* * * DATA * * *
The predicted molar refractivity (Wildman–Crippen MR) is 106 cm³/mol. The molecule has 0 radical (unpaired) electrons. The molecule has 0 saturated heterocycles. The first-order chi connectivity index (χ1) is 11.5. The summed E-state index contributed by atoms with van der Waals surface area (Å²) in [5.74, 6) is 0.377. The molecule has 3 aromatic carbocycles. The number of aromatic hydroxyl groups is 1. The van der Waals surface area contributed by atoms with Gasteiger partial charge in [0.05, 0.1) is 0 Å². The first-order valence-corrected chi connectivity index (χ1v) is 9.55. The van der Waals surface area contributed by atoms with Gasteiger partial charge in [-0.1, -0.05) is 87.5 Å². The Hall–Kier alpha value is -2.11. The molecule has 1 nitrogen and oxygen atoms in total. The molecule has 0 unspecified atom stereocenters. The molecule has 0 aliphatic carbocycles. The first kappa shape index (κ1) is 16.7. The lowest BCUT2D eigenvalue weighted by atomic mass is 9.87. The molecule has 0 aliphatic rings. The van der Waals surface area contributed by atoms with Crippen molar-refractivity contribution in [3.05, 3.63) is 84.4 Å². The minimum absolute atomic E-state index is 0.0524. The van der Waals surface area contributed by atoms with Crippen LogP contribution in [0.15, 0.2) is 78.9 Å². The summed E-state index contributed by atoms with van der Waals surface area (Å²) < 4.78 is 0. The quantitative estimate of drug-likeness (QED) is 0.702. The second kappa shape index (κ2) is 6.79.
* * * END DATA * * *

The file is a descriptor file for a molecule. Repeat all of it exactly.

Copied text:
The predicted molar refractivity (Wildman–Crippen MR) is 106 cm³/mol. The molecule has 0 radical (unpaired) electrons. The molecule has 0 saturated heterocycles. The first-order chi connectivity index (χ1) is 11.5. The summed E-state index contributed by atoms with van der Waals surface area (Å²) in [5.74, 6) is 0.377. The molecule has 3 aromatic carbocycles. The number of aromatic hydroxyl groups is 1. The van der Waals surface area contributed by atoms with Gasteiger partial charge in [0.05, 0.1) is 0 Å². The first-order valence-corrected chi connectivity index (χ1v) is 9.55. The van der Waals surface area contributed by atoms with Gasteiger partial charge in [-0.1, -0.05) is 87.5 Å². The Hall–Kier alpha value is -2.11. The molecule has 1 nitrogen and oxygen atoms in total. The molecule has 0 unspecified atom stereocenters. The molecule has 0 aliphatic carbocycles. The first kappa shape index (κ1) is 16.7. The lowest BCUT2D eigenvalue weighted by atomic mass is 9.87. The molecule has 0 aliphatic rings. The van der Waals surface area contributed by atoms with Crippen molar-refractivity contribution in [3.05, 3.63) is 84.4 Å². The minimum absolute atomic E-state index is 0.0524. The van der Waals surface area contributed by atoms with Crippen LogP contribution in [0.15, 0.2) is 78.9 Å². The summed E-state index contributed by atoms with van der Waals surface area (Å²) < 4.78 is 0. The quantitative estimate of drug-likeness (QED) is 0.702. The second kappa shape index (κ2) is 6.79.